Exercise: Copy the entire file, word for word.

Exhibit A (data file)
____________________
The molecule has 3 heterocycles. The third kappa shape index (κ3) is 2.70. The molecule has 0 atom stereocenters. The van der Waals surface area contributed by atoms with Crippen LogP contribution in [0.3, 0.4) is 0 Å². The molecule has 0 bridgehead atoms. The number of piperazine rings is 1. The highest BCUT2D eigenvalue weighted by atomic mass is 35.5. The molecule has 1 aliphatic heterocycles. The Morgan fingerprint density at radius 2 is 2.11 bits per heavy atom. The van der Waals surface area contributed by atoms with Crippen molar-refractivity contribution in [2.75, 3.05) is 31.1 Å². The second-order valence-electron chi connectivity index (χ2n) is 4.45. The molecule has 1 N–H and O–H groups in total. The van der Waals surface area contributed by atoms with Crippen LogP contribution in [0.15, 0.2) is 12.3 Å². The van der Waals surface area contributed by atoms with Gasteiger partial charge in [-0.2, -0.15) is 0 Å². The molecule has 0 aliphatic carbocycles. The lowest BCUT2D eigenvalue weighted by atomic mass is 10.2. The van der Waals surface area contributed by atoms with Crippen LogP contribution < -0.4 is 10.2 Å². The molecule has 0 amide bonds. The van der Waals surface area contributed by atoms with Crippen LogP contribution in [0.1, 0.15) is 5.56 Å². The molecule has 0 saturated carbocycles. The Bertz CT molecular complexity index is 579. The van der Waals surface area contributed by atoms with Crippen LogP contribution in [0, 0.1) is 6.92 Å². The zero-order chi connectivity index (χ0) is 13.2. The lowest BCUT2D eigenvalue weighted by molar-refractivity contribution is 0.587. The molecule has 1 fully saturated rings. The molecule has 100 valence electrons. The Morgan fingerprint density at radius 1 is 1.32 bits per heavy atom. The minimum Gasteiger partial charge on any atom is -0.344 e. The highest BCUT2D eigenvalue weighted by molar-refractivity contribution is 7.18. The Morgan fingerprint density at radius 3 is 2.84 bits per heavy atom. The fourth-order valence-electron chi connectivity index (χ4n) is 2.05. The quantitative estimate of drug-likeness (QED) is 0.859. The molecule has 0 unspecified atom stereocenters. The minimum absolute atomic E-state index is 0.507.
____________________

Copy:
The molecule has 3 heterocycles. The third kappa shape index (κ3) is 2.70. The molecule has 0 atom stereocenters. The van der Waals surface area contributed by atoms with Crippen LogP contribution in [0.3, 0.4) is 0 Å². The molecule has 0 bridgehead atoms. The number of piperazine rings is 1. The highest BCUT2D eigenvalue weighted by atomic mass is 35.5. The molecule has 1 aliphatic heterocycles. The Morgan fingerprint density at radius 2 is 2.11 bits per heavy atom. The van der Waals surface area contributed by atoms with Crippen molar-refractivity contribution in [2.75, 3.05) is 31.1 Å². The second-order valence-electron chi connectivity index (χ2n) is 4.45. The molecule has 1 N–H and O–H groups in total. The van der Waals surface area contributed by atoms with Crippen LogP contribution in [0.15, 0.2) is 12.3 Å². The van der Waals surface area contributed by atoms with Gasteiger partial charge in [-0.2, -0.15) is 0 Å². The molecule has 0 aliphatic carbocycles. The lowest BCUT2D eigenvalue weighted by atomic mass is 10.2. The van der Waals surface area contributed by atoms with Crippen LogP contribution < -0.4 is 10.2 Å². The molecule has 0 amide bonds. The van der Waals surface area contributed by atoms with Crippen LogP contribution in [0.1, 0.15) is 5.56 Å². The molecule has 0 saturated carbocycles. The Bertz CT molecular complexity index is 579. The van der Waals surface area contributed by atoms with Crippen LogP contribution in [0, 0.1) is 6.92 Å². The zero-order chi connectivity index (χ0) is 13.2. The lowest BCUT2D eigenvalue weighted by molar-refractivity contribution is 0.587. The molecule has 1 fully saturated rings. The molecule has 100 valence electrons. The Morgan fingerprint density at radius 1 is 1.32 bits per heavy atom. The minimum Gasteiger partial charge on any atom is -0.344 e. The highest BCUT2D eigenvalue weighted by molar-refractivity contribution is 7.18. The Morgan fingerprint density at radius 3 is 2.84 bits per heavy atom. The fourth-order valence-electron chi connectivity index (χ4n) is 2.05. The quantitative estimate of drug-likeness (QED) is 0.859. The molecule has 0 unspecified atom stereocenters. The minimum absolute atomic E-state index is 0.507.